This may be a little controversial, but I’m going to post it nonetheless.  I voted recently.  There were three things that stood out to me as I waited in line to cast my ballot.

First, it is never good for an engineer to wait in a long line.  They had the whole thing set up wrong.  There was a line that led to a table where you filled out a form with your name and address – a 15 second process.  This table had seven chairs around it (that’s 28 people per minute).  There were 14 voting machines set up, but before you could go to them, you had to get your little yellow card.  There was a single table with two people manning it scanning driver’s license and distributing the voting cards – a 20 second process.  Yes – I timed everything… I had over an hour to kill.  So there was obviously a bottleneck in getting your voting card and a result, about 5 voting machines were vacant at any given time.  Never go to an airport with me.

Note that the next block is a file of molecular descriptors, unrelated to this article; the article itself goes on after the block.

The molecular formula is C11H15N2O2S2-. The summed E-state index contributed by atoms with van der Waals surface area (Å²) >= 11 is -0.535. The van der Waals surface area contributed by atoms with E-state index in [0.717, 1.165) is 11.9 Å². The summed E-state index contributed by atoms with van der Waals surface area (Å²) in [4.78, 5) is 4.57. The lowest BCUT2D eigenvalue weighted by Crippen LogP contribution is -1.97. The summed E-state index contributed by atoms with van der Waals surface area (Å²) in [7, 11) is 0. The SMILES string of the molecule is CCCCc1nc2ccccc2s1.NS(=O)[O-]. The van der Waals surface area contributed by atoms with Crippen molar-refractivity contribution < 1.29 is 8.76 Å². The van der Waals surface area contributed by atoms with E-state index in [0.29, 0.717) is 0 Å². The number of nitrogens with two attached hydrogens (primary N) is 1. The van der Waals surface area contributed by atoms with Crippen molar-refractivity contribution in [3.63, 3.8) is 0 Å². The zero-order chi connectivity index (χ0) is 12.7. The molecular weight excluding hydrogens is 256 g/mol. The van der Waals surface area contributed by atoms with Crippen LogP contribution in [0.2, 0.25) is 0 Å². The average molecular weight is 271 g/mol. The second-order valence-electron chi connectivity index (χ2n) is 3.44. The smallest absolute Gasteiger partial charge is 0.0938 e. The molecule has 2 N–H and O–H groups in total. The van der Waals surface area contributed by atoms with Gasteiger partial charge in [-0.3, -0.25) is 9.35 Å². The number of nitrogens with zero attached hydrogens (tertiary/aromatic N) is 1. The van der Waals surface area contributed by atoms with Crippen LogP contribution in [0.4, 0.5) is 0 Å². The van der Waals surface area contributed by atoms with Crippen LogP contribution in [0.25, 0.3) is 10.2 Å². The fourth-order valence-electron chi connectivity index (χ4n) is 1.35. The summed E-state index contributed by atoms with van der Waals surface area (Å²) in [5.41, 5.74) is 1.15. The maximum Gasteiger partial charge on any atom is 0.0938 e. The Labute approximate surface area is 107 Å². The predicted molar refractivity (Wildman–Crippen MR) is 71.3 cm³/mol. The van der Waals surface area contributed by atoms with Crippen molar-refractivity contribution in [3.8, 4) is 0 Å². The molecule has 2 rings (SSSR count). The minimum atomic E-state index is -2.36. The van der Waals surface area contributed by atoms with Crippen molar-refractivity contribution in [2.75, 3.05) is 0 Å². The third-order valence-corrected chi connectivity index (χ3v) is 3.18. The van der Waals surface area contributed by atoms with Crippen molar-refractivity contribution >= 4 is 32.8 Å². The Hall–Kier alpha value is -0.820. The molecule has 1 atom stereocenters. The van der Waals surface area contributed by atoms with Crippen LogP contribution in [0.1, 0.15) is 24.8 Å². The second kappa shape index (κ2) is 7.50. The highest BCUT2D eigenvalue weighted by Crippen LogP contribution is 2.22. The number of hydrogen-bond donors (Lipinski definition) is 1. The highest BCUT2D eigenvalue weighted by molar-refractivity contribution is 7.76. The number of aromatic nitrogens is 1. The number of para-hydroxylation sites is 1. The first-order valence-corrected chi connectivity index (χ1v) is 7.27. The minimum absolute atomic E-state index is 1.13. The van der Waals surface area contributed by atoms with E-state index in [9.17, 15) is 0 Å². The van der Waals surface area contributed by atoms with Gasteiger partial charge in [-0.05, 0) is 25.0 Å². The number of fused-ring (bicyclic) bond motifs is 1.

Second, it was nice to see all of the people who would willingly stand in line in the cold November rain (cue Guns ‘N’ Roses) for their opportunity to vote.  The ability to cast a ballot is one of the things that makes our nation great.

Third (and this is where it gets controversial), many of the people standing in line had no business casting a vote on some of the issues.  I’m not talking about their vote for president.  I think most people had their minds made up on that one long before they stepped in.  I am referring to the votes on whether or not to make amendments to our bylaws regarding some important educational issues.